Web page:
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Just Call Her Lavin.com
This article by Elaine Strauss was published in U.S. 1 Newspaper on
March 3, 1999. All rights reserved.
Whenever the funny and original Christine Lavin comes
to town, she sells out shows up and down the Route 1 corridor. "Hilarious"
is a word that seems to attach itself to this folk diva, but it really
doesn’t say enough, dangling there uselessly on its own. Lavin’s performances
have been described as "a one-woman musical revue of life, love,
laughter, astronomy, book giveaways, and baton twirling." Her
song "Planet X" has been identified by Internet World magazine
as the world’s first song containing a URL.
After 13 years of recording for the Rounder and Shanachie labels,
Lavin launched her own label in 1998, calling it christinelavin.com
records. She now markets her new recordings only at her concerts and
through her website at www.christinelavin.com.
"I am convinced that the Internet will become more and more important
in the sale of music," she says, "particularly this brand
of sophisticated contemporary urban folk, so I am bypassing the record
stores." (Yet she is still printing a bar code on her CDs in case
she is wrong.)
This Saturday, March 6, Lavin appears at Saje Productions’ Concert
at the Crossing to perform music from her latest CD, "One Wild
Night In Concert," as well as her standards and probably her most
requested song, the bittersweet, "The Kind of Love You Never Recover
From." Here are some excerpts from a November 22, 1995, U.S. 1
interview by Elaine Strauss:
children that gives folk singer and songwriter Christine Lavin her
verve. Maybe it’s a sunny personality that would have emerged even
if she were an only child. At any rate, her refreshing observations
on life, and her ability to see most anything with a new slant are
irrepressible and not to be resisted.
Lavin exudes a sturdy self-image. She’s modest without being self-effacing.
If she does something well, she frankly owns up to it. "I’m able
to put our lives into music," she admits. "Many people turn
up who think I’m eavesdropping on them." But Lavin doesn’t have
to eavesdrop. She’s onto the human condition and capable of turning
any mortal event into a song.
"I wrote a theme song for the Republican party," Lavin says,
"but they rejected it. It was inspired by the Pat Buchanan speech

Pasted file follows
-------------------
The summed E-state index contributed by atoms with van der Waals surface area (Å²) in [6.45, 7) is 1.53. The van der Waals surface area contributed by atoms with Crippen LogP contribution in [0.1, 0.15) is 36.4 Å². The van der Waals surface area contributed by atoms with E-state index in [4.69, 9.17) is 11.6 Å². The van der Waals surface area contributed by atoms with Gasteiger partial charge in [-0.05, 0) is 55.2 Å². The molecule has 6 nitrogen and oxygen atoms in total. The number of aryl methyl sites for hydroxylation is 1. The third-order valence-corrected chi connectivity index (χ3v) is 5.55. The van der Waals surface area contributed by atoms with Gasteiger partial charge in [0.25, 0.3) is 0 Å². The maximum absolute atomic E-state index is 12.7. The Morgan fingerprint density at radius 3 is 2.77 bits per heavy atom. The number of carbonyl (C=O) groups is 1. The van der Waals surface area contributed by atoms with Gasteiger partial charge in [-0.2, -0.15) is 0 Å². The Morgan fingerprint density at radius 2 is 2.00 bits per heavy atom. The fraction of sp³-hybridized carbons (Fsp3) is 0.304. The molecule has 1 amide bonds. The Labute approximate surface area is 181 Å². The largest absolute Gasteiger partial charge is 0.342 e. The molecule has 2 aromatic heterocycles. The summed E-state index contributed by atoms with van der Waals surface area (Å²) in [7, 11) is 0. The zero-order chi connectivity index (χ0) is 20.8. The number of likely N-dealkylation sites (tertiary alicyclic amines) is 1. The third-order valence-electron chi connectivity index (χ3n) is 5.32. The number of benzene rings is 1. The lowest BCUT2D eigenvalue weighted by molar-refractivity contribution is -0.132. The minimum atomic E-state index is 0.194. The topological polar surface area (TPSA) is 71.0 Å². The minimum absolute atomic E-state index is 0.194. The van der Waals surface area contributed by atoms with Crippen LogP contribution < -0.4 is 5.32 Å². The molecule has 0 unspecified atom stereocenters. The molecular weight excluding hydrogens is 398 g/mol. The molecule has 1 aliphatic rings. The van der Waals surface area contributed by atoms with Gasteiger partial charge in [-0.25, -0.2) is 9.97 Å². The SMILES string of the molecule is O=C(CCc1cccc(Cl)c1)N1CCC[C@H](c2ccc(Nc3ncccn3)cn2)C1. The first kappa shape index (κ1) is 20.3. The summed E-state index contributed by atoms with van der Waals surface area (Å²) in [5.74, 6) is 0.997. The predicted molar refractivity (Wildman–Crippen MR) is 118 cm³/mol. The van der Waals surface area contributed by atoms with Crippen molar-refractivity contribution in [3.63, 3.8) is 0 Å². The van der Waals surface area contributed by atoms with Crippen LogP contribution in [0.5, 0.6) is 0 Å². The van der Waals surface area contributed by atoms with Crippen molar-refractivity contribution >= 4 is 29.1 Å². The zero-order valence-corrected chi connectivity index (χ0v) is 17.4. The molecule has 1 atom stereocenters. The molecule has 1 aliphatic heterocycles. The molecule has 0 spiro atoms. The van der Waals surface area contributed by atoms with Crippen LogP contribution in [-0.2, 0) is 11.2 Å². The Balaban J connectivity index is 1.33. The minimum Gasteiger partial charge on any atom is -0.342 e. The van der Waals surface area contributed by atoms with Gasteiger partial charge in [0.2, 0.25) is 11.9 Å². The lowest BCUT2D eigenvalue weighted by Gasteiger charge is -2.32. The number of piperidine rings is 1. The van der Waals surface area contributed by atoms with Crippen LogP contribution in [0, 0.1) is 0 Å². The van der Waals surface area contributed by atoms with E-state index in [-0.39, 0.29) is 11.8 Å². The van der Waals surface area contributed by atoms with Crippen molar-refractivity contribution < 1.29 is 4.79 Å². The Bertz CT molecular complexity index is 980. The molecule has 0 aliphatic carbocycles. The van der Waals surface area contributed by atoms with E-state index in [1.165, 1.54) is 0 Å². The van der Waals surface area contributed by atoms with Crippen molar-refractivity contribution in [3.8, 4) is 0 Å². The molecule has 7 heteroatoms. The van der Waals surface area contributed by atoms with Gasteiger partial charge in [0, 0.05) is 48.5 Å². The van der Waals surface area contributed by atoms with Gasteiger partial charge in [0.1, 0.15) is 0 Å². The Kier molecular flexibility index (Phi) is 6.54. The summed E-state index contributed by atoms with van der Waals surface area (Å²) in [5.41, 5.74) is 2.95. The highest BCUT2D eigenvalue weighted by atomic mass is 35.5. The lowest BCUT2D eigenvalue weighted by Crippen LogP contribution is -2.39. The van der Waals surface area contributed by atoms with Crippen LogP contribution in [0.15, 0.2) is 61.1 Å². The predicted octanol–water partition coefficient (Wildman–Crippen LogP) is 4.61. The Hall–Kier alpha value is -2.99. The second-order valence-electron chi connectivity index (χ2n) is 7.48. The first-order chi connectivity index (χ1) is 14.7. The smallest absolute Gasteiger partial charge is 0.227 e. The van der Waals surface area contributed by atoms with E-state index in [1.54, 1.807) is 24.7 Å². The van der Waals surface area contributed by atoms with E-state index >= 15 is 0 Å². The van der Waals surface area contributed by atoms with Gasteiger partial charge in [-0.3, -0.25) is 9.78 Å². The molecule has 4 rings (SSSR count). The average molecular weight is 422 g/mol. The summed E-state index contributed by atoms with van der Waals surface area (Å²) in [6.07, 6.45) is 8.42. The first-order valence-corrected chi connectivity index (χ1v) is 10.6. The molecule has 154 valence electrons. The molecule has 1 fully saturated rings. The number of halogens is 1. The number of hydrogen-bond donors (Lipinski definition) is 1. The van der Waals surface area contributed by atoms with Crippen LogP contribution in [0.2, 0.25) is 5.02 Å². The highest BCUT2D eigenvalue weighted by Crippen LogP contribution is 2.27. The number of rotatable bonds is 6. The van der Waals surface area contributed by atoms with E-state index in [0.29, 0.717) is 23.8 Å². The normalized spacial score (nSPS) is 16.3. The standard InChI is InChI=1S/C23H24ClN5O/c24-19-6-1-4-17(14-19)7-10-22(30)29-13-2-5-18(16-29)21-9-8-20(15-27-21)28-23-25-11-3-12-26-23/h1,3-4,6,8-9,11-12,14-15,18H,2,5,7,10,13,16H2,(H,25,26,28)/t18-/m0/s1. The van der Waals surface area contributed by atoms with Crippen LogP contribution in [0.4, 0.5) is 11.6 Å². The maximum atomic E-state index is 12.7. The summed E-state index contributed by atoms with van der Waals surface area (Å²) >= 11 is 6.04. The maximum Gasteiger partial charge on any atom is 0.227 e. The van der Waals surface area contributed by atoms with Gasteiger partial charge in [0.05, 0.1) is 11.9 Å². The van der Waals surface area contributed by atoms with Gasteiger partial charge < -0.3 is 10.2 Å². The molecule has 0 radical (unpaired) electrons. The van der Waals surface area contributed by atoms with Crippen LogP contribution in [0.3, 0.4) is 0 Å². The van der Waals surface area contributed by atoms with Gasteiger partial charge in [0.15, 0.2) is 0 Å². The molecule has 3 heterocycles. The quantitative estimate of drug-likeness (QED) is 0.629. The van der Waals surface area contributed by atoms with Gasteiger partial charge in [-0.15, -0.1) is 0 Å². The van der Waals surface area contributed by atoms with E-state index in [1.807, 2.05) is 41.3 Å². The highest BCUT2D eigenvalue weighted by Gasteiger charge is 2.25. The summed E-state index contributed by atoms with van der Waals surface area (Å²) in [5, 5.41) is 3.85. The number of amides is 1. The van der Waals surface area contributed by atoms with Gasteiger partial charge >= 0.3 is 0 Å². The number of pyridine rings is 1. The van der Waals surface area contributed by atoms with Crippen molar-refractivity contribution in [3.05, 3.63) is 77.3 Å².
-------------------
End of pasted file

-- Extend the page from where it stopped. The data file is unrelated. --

where he said, `We are the true Americans. We are in the right.’ Part
of the reason I did it was that I always noticed that folk singers
side with liberals and Democrats. I thought it would be a good idea
for a folk singer to be associated with the Republicans."
Lavin grew up at the military school in Peekskill, New York, where
her father taught. She was the fourth of eight children. The family
was not particularly musical. Christine’s early piano lessons were
a fearful experience. Her teacher would rap her knuckles when she
made a mistake.
At 12 Christine learned to play guitar by watching Laura Weber’s instructional
show on public television. "My little brother would hold the rabbit
ear antenna near the window," she says "so I could receive
the guitar lessons. I couldn’t play guitar and hold the antenna at
the same time. I’m sure I had to give him money. It was probably a
Lavin’s career has been slow to develop. For six years beginning in
1976 she worked at temporary jobs in New York City, while pursuing
her folk singing interests. The she went to work full-time as an administrative
assistant at Bellevue Hospital. Her dissatisfaction with this situation
led Lavin to quit her day job and plunge into music completely in
1984. "The thing that pushed me was the idea that if that was
what my life was going to be, I’d rather take the risk of being musician,"
In 1989 Lavin made a splash with "On a Winter’s Night," a
90-minute tape production of 21 singer/songwriters. She funded the
whole project herself. In two subsequent years Lavin’s autumn workshops
on Martha’s Vineyard resulted in the recordings "Big Times in
a Small Town" and "Follow that Road." Lavin had established
herself as a performer and producer. In March, 1995, she made her
debut with the Shanachie label with "Please Don’t Make Me Too
Happy." On this album Lavin, at 43, has the light voice of a 16-year-old
and the clear-eyed wonder of an even younger person.
— Elaine Strauss
at Washington Crossing, 215-862-1917. Guitarist Tom Prasada-Rao opens.
Bring canned food donation for the Trenton Area Soup Kitchen. $17.
Saturday, March 6, 8 p.m.
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— the web site for U.S. 1 Newspaper in Princeton, New Jersey.